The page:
Analysis & Opinions - Bulletin of the Atomic Scientists

Chernobyl: A Nuclear Accident That Changed the Course of History. Then Came Fukushima.

| Mar. 11, 2021

Editor’s note: This article is part of a collection of expert commentary on nuclear safety published on the tenth anniversary of the Fukushima disaster, produced in a collaboration between the Project on Managing the Atom at Harvard Kennedy School and the Bulletin.

On April 26, 1986, during a planned safety system test at Chernobyl Power Plant’s Unit 4 that involved an electricity shutdown, a series of operator errors led to the meltdown of the graphite-moderated RBMK-type reactor core. Since the reactor was not protected by a containment chamber, the resulting steam explosion tore through the roof of the Unit 4 and rained chunks of fuel rods and radioactive graphite on the surroundings. The fires, spewing clouds of radioactive smoke into the atmosphere, raged for over a week.

Chernobyl still stands for the world’s worst nuclear accident. The full impact of a nuclear disaster on this scale is difficult to compute, not least because the effects that count most are often those that are most difficult to count. Beyond the number of lives lost and people displaced, beyond the money spent on accident mitigation and remediation, there are long-term health, environmental, social, economic, and political consequences that defy quantification. Thirty-five years on, we are still grappling with the full extent of Chernobyl’s impact on the world. Yet in a very real sense, we live in a world shaped by Chernobyl.

As Chernobyl’s radioactive plumes blew over the Soviet border across much of Europe, they brought with them one simple and daunting truth: A nuclear accident anywhere is a nuclear accident everywhere. Chernobyl was a global-scale nuclear event before the world was global, as International Atomic Energy Agency Director-General Rafael Grossi noted during the Nuclear Safety and Security conference at Harvard Kennedy School’s Belfer Center. It jolted the nuclear community into action and much of today’s international regulatory framework on nuclear security emerged in its wake, including the Convention on Nuclear SafetyConvention on Early Notification of a Nuclear Accident, and Convention on Assistance in the Case of a Nuclear Accident or Radiological Emergency.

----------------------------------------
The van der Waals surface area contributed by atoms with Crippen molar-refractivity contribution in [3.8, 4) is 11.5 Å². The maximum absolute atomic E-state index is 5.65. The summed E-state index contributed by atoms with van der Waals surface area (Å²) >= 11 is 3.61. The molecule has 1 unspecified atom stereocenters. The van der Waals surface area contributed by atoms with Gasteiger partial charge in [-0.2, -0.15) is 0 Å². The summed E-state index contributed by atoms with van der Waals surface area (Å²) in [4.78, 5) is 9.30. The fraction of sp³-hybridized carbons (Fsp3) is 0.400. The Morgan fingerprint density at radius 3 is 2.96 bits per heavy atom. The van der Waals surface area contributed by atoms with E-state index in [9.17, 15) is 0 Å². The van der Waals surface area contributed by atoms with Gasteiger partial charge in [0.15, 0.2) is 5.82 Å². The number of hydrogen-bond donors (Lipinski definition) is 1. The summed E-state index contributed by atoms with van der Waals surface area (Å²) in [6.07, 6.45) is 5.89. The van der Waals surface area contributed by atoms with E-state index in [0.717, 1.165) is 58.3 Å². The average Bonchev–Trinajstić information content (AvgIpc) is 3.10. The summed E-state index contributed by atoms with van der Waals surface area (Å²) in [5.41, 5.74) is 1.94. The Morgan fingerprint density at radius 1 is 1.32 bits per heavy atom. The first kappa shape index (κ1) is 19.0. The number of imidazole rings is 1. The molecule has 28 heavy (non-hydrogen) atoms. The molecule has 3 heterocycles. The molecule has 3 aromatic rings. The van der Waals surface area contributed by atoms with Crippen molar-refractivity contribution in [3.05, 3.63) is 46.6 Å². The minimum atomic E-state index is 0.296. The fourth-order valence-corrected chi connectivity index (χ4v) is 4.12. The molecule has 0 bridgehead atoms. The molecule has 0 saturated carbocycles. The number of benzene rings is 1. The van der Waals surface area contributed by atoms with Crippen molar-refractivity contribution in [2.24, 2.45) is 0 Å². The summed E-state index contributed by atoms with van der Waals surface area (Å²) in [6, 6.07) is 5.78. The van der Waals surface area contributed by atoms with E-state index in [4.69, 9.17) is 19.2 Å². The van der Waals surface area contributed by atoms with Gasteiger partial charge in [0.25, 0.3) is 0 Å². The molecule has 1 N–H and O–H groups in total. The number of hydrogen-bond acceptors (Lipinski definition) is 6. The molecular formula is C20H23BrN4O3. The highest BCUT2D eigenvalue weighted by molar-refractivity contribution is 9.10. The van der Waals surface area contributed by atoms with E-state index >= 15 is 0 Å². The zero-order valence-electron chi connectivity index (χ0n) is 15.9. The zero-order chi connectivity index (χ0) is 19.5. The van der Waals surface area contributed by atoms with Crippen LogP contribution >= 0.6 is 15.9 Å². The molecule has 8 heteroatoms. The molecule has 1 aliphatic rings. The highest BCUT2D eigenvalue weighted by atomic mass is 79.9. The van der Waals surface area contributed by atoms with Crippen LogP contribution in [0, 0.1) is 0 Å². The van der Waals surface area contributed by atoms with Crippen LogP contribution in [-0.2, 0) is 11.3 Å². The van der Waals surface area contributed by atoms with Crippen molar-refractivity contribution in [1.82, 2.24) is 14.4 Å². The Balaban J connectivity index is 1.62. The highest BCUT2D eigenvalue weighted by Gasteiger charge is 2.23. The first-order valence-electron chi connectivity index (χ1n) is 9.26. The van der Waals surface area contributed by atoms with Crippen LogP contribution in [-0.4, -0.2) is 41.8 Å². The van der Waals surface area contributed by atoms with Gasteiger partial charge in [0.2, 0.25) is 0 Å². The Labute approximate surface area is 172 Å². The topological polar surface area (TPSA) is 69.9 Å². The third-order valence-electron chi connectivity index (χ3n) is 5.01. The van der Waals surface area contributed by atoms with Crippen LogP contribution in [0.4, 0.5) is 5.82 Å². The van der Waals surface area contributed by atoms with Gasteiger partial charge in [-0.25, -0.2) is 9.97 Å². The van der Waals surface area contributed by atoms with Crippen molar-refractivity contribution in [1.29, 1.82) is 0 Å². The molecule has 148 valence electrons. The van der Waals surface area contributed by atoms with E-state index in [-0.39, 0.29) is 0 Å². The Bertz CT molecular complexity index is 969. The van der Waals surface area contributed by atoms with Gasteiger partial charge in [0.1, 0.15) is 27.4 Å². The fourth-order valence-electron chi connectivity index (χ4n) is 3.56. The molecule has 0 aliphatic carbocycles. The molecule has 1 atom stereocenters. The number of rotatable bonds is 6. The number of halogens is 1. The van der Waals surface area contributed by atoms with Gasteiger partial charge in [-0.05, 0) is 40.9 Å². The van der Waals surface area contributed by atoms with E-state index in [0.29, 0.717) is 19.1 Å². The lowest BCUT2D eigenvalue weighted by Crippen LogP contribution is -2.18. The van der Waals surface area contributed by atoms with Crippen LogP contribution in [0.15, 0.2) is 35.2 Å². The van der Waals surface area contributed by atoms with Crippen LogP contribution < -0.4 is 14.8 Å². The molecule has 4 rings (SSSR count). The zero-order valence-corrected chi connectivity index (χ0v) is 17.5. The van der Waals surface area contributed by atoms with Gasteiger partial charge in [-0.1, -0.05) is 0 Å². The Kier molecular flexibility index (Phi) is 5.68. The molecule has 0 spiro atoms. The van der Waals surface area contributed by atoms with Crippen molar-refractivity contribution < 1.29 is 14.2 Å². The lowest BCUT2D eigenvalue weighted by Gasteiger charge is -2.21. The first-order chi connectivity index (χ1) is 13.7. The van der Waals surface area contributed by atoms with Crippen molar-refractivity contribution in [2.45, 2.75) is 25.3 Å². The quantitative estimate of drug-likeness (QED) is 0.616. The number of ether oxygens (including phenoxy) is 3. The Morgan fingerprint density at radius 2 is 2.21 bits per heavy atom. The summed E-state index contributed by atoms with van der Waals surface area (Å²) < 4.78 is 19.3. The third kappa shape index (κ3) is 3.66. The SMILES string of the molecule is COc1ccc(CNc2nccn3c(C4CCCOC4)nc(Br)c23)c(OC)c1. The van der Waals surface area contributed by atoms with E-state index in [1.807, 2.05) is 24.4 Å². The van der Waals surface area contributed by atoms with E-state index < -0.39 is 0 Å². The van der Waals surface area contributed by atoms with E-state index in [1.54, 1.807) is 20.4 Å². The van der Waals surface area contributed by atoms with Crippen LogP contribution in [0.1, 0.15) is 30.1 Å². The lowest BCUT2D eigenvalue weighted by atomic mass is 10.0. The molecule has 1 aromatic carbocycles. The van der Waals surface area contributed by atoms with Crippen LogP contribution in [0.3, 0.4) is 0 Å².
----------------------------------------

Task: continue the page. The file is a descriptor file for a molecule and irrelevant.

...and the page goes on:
Today, the nuclear community attributes the Chernobyl accident to a faulty reactor design and an abysmal safety culture. At the time, however, for many Soviet citizens from the leadership to the masses, Chernobyl became symptomatic of the entire Soviet system’s dysfunction, where initiative was punishable, responsibility evaded, and truth inconvenient. And if the Soviet system brought about Chernobyl, Chernobyl brought down the Soviet system.

Then-Soviet leader Mikhail Gorbachev, who hoped to reform the Soviet Union, considered Chernobyl one of the major causes that led to its demise. The accident undermined Gorbachev’s faith in much-touted Soviet technological prowess and its ability to compete with the West, strengthening his commitment to pursue ambitious arms control with the United States. This, in turn, pitched him against the powerful military-industrial sector, whose leaders would conspire against him in August 1991. The August coup and its failure would send the Soviet Union spiraling toward disintegration.

For more information on this publication: Belfer Communications Office
For Academic Citation: Budjeryn, Mariana.“Chernobyl: A Nuclear Accident That Changed the Course of History. Then Came Fukushima..” Bulletin of the Atomic Scientists, March 11, 2021.

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